Foreclosure in Parkersburg, West Virginia is a judicial proceeding which allows a mortgage lender to acquire ownership of the home that was used to secure the mortgage, in the event that the creditor defaults. Foreclosure typically requires the house to be sold at an auction. Typically, banks want to rid themselves of the property as soon as they can, in order to gather as much money as possible.

In all states in the U.S., including West Virginia, foreclosure by judicial sale is allowed. Under this system, the sale is overseen by a court of law, to ensure that the bank makes a good effort to get a reasonable price at the auction, and that any proceeds above the balance of the mortgage go back to the borrower. In many states, original mortgages are considered non-recourse loans, meaning that if the house is foreclosed and sold for less than the borrower owes, the bank cannot go after the debtor for the remainder. You should consult with an lawyer in Parkersburg, West Virginia to see if this is the case. However, this typically doesn't apply if the mortgage has been refinanced.

How Can I Avoid Foreclosure in West Virginia?

First and foremost, you should not dismiss the possibility of foreclosure. Failing to respond to collection calls from your lender will not make the problem go away. As unpleasant as this may seem, you should stay in contact with your creditor, and be forthright with them. One should remember that banks usually don't want to take your house in Parkersburg. They issued your mortgage expecting to earn a profit on the interest. Taking possession of, and selling, your house is a last resort for them. Therefore, if you are forthright with them about your financial situation, they are likely to make reasonable accommodations to keep you from defaulting.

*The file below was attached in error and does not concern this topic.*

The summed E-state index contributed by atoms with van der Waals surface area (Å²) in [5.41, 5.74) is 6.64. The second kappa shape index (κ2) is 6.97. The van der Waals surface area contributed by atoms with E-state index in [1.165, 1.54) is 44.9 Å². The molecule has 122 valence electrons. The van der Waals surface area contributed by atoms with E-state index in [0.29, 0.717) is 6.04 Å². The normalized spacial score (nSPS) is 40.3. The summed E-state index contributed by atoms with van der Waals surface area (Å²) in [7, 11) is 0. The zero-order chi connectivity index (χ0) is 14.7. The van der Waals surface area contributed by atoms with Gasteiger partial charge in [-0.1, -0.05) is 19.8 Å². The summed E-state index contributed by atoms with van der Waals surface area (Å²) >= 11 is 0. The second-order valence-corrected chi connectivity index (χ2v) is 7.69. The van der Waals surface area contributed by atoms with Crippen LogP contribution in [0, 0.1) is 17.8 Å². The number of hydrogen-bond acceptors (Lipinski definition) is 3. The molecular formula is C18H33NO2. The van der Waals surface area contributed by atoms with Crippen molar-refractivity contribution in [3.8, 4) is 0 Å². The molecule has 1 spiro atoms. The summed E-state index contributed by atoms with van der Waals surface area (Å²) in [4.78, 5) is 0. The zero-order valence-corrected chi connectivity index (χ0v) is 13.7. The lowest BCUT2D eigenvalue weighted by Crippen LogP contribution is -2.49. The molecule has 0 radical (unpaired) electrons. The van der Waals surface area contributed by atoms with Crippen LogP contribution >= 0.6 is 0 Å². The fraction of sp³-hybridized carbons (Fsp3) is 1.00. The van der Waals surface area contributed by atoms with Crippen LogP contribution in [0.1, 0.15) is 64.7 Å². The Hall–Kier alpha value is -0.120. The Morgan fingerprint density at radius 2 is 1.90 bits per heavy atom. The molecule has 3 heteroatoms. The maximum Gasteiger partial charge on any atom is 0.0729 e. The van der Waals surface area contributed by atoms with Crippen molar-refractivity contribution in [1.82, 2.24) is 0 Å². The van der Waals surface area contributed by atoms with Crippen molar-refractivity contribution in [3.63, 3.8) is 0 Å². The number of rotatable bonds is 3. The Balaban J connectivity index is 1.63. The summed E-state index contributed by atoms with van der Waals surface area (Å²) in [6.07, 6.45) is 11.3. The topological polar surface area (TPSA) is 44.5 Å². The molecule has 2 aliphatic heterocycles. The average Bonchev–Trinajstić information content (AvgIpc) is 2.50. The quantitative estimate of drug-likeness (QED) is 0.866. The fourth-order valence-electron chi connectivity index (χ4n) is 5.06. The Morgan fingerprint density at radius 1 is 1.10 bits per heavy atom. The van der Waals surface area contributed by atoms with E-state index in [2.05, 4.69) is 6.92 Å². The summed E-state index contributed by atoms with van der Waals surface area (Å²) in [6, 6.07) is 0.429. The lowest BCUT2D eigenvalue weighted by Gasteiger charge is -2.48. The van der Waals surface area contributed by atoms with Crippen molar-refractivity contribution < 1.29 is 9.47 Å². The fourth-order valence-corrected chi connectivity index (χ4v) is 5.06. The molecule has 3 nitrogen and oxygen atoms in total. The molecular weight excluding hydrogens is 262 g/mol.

If no deal can be worked out, or the mortgage payments have become prohibitive, you may consider a "short sale". While the lender has to consent to it, many will take a moderate loss if it means avoiding foreclosure (which lenders usually treat as a last resort). This allows you to sell the house for whatever price it can fetch on the current market, and hand the proceeds over to the bank. If the sale nets less than the balance, some or all of the deficiency may be forgiven. You may also try a "short refinance" which allows a piece of the debt to be forgiven, and the rest refinanced. This allows the bank to wash its hands of the matter, while taking a comparatively small loss, and allows the homeowner to keep their home.

How Can A Parkersburg, West Virginia Attorney Help?

If you are facing the possibility of foreclosure, a good Parkersburg, West Virginia real estate lawyer can help. At the very least, they will be able to inform you of your legal options.